Everywhere I go, I see someone on a phone. Every store and coffee shop has music blaring. Even in the library, the traditional epicenter of thoughtful silence, the computers hum and click and beep like living things. And people flock to those computers, neglecting the thousands of volumes of silent knowledge that surrounds them on every shelf.

If someone wants to study, he keeps music going. If he’s reading, he has his phone in his pocket and replies to every empty text. If he’s driving, the news is blaring. At work, he has ten different windows up for each task, Grooveshark in the background and the news and weather streaming to his desktop. At home, while the family’s eating dinner, the TV’s on a coughing up a storm of worthless information. There is no escape.

And we wonder why there’s a whole generation of children with the attention spans of gnats.

Yes, we love our gadgets. We love to be connected. We love being distracted by the noise that pulses through every facet of our lives. We hate to think that at any given second we might be missing out on something grand.

But really, what good does always being connected do for us?

I remember when I and my high school graduating class all went up to a camp in the mountains for a week. Phones were verboten, internet was a no-go—everyone’s umbilical cords were cut. For the first time in a long time, a gaggle of high school students looked up from their phones and saw each other for the first time. Cliques split, walls shattered, new friendships formed—I hung out for hours with people I’d known my whole life but had never spent time with. I’ve never known such incredible unity. Unity that might not had happened if we’d kept our phones on.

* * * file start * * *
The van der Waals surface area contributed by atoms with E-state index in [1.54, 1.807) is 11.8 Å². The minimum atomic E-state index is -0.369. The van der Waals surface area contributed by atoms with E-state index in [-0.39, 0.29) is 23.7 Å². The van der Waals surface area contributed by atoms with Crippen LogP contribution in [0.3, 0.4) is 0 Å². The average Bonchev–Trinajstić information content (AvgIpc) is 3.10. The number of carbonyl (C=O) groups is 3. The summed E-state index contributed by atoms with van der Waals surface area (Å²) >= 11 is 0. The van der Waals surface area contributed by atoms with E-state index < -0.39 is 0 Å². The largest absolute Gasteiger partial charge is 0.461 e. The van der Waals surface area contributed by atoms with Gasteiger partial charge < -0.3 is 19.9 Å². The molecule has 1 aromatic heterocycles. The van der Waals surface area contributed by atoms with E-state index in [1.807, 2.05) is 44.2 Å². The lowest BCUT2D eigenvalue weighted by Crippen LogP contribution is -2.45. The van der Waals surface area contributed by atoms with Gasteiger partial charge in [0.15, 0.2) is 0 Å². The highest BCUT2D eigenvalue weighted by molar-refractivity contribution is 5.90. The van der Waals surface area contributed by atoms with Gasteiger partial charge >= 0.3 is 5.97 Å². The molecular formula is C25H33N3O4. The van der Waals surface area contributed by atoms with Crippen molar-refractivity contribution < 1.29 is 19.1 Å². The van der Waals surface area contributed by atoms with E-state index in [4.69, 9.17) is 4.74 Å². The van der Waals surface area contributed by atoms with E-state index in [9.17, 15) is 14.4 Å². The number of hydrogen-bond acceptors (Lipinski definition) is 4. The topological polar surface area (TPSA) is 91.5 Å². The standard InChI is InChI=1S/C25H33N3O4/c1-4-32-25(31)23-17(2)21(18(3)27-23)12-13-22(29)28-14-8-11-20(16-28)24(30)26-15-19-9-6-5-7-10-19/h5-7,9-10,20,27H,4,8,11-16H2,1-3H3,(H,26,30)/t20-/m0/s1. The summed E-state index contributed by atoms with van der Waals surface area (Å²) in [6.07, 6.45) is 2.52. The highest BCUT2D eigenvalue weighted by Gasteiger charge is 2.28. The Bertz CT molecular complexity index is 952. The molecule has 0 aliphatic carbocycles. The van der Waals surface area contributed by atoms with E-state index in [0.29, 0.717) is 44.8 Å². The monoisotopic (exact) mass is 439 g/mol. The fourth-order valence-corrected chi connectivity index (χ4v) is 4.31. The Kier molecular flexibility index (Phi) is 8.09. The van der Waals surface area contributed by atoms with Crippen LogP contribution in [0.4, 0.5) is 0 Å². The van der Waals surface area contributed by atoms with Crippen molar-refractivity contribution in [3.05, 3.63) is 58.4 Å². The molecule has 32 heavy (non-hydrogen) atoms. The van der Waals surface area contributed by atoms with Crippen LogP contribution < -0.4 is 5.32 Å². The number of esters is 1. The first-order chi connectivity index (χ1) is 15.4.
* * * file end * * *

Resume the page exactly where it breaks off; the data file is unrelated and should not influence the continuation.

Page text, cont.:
And I know that there’s an element of this quasi-rant that’s hypocritical. I mean, aren’t I sitting here, tapping away, broadcasting my thoughts to the world?

Yes, I am. But I hope and pray that my communication is meaningful, that it won’t be worthless noise.

And today, I would like to deliver a challenge to those who read my offerings:

Turn it off. Shut it down. Pull the plug.

Listen to the silence.




What’s Great About Dorm Life, #3


In a living space full of people of the same age and gender, particularly if the age is 18+ and the gender is female, when it comes to topics of conversation, anything goes.

Of all the conversations I’ve ever had, the most random, hysterical, and/or insightful ones have taken place within the four walls of a UU dorm room. And the most spastic—last night we started with favorite lullabies and ended up with Patty Duke.

There are several potential explanations for this phenomenon. One, we’re so tired that every thought we think comes flying out of our mouths. Two, we’re so tired we think everything is funny. Three, we’re so tired we can’t pay attention to one subject for very long, so we leap from topic to topic, each one funnier than the last (at least in our warped, tired perception).

And when our discussions lean a little to the weird/awkward end of the conversational spectrum, we just chalk it up to utter exhaustion and laugh anyway.